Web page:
||Death, Dying and Bereavement
|The experience of death, dying and bereavement takes many forms and relates to different life experiences and attitudes. No matter what the source of the grief, whether it be anticipatory grief whilst a person is dying or post-death grief the experience has a tendency to run a familiar path. Research suggests that healthy grieving is when this path is sequentially followed and completed and that when this does not occur, ongoing distress and dysfunction follow. This course provides the awareness of the different reactions and losses involved and how service users can be supported through the process; when to refer on and to pre-empt more critical situations.
The course is informed by NICE guidelines and the organisation’s related policies. The course is informed by Elizabeth Kubler Ross and others, and various faith/religious influences. It is set in the context of the Care Act (2014), the Code of Conduct for Healthcare Support Workers and Adult Social Care Workers in England (Skills for Care and Skills for Health, 2013), supports the Social Care Commitment and will help organisations meet the CQC Fundamental Standards.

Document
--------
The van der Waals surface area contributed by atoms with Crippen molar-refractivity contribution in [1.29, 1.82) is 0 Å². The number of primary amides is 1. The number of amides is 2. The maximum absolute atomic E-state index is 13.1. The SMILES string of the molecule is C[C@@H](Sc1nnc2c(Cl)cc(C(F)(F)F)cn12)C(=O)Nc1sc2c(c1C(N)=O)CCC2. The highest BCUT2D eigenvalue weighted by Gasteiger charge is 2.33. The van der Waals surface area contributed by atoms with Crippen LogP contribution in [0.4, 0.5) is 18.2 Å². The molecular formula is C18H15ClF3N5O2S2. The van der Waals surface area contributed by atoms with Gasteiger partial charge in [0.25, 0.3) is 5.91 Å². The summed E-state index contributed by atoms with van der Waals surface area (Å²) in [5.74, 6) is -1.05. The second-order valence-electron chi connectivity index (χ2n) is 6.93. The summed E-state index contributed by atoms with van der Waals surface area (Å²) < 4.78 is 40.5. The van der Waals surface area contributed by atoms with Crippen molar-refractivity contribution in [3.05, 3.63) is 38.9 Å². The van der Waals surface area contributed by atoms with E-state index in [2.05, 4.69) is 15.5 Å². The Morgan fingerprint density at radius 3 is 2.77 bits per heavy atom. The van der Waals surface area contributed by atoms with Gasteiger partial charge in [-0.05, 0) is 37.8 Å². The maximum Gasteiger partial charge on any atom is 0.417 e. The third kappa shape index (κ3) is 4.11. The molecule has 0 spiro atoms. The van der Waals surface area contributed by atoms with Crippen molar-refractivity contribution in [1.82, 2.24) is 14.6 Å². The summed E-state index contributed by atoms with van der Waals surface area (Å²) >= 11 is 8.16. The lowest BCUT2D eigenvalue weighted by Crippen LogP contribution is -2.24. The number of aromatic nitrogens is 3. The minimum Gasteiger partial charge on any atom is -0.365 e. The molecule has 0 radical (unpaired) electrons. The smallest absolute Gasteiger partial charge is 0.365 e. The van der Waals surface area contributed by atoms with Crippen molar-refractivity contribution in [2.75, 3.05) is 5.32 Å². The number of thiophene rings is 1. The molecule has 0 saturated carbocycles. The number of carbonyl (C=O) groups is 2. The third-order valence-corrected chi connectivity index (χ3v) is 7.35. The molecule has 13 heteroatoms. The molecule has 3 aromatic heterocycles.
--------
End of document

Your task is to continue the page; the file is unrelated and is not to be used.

|The course provides some knowledge for
NHS KSF: HWB1.2
The Care Certificate: 1.1d, 1.3, 1.4a, 5.2, 5.6, 5.7, 6, 7, 8
QCF: HSC 026; SHC 021; HSC2012; HSC3035
The course is designed for front line workers in all Health and Social Care settings.*
By the end of the course learners
- Supporting people to cope with death and dying-the role of the Support Worker
- The need for preparedness during dying process and following death
- What is ‘bereavement and loss’ and the different losses experienced
- How loss has been regarded, contemporary and diverse cultural expectations
- The impact of bereavement and loss on the individual. Attitudes and reactions
- The stages of grieving – different models
- What is healthy and unhealthy grief and what this can lead to
- The difference between grieving and clinical depression
- What is meant by a ‘living bereavement’
- How to help bereaved service users through the process, the limit of the support worker’s role
- The practical requirements which follow a death which may include supporting people to access a funeral director, viewing a deceased persons body, contacting faith representatives, arranging a funeral and any other services the person may require e.g. florist, death announcement etc.
- Other practical help such as contacting bank, pension fund, legal, next of kin, insurance etc.
- The impact of a service user death – and unpredicted deaths, including suicide
- Appropriate support for staff and the limitations. Ensuring safe practice
- Living wills
- Resources and help available
Training methods utilised include: Tutor presentations, Small and large group work, Problem solving, Practical exercises, Handouts, PowerPoint, Chalk & Talk.
This course is not suitable for staff that have recently experienced significant loss or have not resolved earlier grief reactions.